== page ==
Synopsis: A bus tour filled with people wanting to leave their old lives behind heads for Nanaki Village, an urban legend that may not even exist. And even if it does, those who go there don’t come back. Everyone has their own reasons for traveling to this mysterious village, but no one knows what they’re going to find. A new place to live out their lives in peace? A fake story about a place that isn’t real? Or a mystery that pulls forth the characters’ motivations and forces them to confront who they are?
Series: 1 season, 12 episodes.
I’ve Watched: The full season.
Verdict: Has interesting things about it–certainly enough to watch. Not quite sure if it’s good as a whole, but parts of it are good.
Dub or Sub: Sub. Don’t think there’s a dub at this point.
Lost Village is immediately intriguing, which is especially notable given that it introduces over a dozen characters at once. It pulls this off by making those characters interesting as a collective instead of delving too deeply into one character’s perspective. They’re a disparate group of people with very different reasons for being on this journey, but they are all going on the same journey–to start over in a hidden village that doesn’t officially exist. This ties them together from the get go. The staging of the show’s beginning, with all of them on a bus in the rain traveling down a lonely highway, only heightens that.
It’s a classic horror set-up, with an isolated group of characters going towards a mysterious location, though the show is not particularly scary. (It’s more like supernatural therapy, really.)
Lost Village is a bit of an anomaly, because it still manages to be interesting with thinly-drawn characters. It relies on atmosphere, a sense of mystery, and tension between its many characters to engage the audience. That sense of mystery continues to drive the show as things slowly happen, things that don’t quite make sense. And the characters–who don’t expect anything unusual–are left wondering what’s going on and what the other characters know, while the viewers speculate on the nature of the threat and how it’s going to unfold.
The show does a good job of pacing itself by not rushing towards the more stereotypically exciting parts of the story. Instead, it devotes itself to a good build up and the character conflict that comes with it.
As might be expected, when we actually start seeing something, it’s a bit anticlimactic. I definitely enjoyed the first half of the season more than the second. But it was still interesting enough to continue, if only for the thematic contrast to most Western media.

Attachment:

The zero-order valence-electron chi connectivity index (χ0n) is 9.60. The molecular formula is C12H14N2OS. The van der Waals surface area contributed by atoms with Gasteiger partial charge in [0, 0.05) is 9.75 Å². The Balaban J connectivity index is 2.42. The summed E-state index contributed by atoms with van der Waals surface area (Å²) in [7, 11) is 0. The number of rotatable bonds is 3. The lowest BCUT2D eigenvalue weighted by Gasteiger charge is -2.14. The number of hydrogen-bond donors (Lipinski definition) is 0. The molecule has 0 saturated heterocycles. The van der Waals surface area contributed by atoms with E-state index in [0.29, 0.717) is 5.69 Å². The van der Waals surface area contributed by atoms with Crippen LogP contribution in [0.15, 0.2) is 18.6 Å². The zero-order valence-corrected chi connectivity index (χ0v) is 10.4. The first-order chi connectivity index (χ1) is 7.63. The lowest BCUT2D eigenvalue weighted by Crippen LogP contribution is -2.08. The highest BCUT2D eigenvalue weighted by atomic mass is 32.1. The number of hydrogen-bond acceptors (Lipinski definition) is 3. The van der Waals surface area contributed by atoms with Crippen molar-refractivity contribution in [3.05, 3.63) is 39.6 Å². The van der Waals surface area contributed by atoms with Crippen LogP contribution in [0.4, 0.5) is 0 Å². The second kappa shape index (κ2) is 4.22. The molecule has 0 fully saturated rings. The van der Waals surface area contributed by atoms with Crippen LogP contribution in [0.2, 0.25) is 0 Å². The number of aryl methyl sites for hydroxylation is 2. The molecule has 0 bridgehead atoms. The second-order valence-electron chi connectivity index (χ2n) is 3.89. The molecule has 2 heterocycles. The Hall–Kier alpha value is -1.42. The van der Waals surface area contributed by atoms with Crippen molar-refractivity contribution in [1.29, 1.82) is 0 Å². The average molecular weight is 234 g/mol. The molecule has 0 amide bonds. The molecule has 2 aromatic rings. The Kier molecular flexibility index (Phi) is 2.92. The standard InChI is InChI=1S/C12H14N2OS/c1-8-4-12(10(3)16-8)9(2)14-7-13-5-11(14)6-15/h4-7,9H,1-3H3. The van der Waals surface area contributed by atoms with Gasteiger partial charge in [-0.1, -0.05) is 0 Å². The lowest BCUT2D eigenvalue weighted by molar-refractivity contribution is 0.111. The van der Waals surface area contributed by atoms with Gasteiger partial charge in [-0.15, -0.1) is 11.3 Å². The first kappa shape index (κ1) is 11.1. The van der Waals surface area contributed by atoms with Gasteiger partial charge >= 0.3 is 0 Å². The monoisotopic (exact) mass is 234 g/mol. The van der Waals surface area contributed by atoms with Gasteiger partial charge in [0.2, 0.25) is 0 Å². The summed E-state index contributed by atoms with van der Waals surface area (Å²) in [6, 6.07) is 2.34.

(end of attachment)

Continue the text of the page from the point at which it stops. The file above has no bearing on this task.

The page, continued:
Many characters never received much development, and at times the show veered a little too far into melodrama. I can’t even say that I actually liked any of the characters. Individually, none of them stood out as particularly interesting. But overall, it was an enjoyable experience with some cool ideas and themes.
Kabaneri of the Iron Fortress
Synopsis: Humanity survives the zombie invasion by holing up in several fortified cities. Armored trains are used to travel between them. But there’s a constant danger of these cities falling. Protagonist Ikoma is just a boy working to keep those trains moving. But he thinks he might have discovered something to help his people put up a real fight…
Series: 1 season, 12 episodes.
I’ve Watched: The first 3 episodes.
Verdict: Pretty decent, but not great–though with beautifully drawn settings.
Available: I believe this is exclusively on Amazon.
Dub or Sub: Sub. Don’t know if a dub is available yet.
Humanity is under threat from the Kabane–which are essentially super-acrobatic zombies.
In contrast to zombie shows in America, Kabaneri of the Iron Fortress is thematically different. Where American shows tend to be about making hard decisions and survival horror, this show is about holding on to the good parts of human nature in the face of crisis. It’s kinda refreshing.
It’d be wonderful if it didn’t go overboard with melodrama at times. Unfortunately, it isn’t subtle enough to really achieve that pinnacle of emotion.
This show does look really nice, though. I’m not usually a visual person, but the art is so good even I noticed. The scenery looks great, to the point where one of the best shots I saw is literally just the wheels of a train coming to a halt, covered in blood.
Our protagonist, Ikoma, starts off the first episode as a little abrasive. That’s because he doesn’t show any fear of the zombies or of the power structure in his own society, instead exhibiting an almost fanatical anger at these things. I do appreciate that this is what Ikoma is about–being compassionate even in the face of things that turn people selfish. But it isn’t until the second episode that he starts executing those ideas to more interesting effect.
Mumei, a mysterious and capable young girl, is great right off the bat. She’s got this charismatic irreverence, that doesn’t quite go over the edge to indifference–we still see her treating some things with the gravity they deserve. Though she’s near the cusp of being overly aggressive.
Ultimately, this show has potential, but is perhaps not quite executed strongly enough for me to feel driven to keep watching it. I don’t feel compelled to see what happens next, or attached to any of the characters.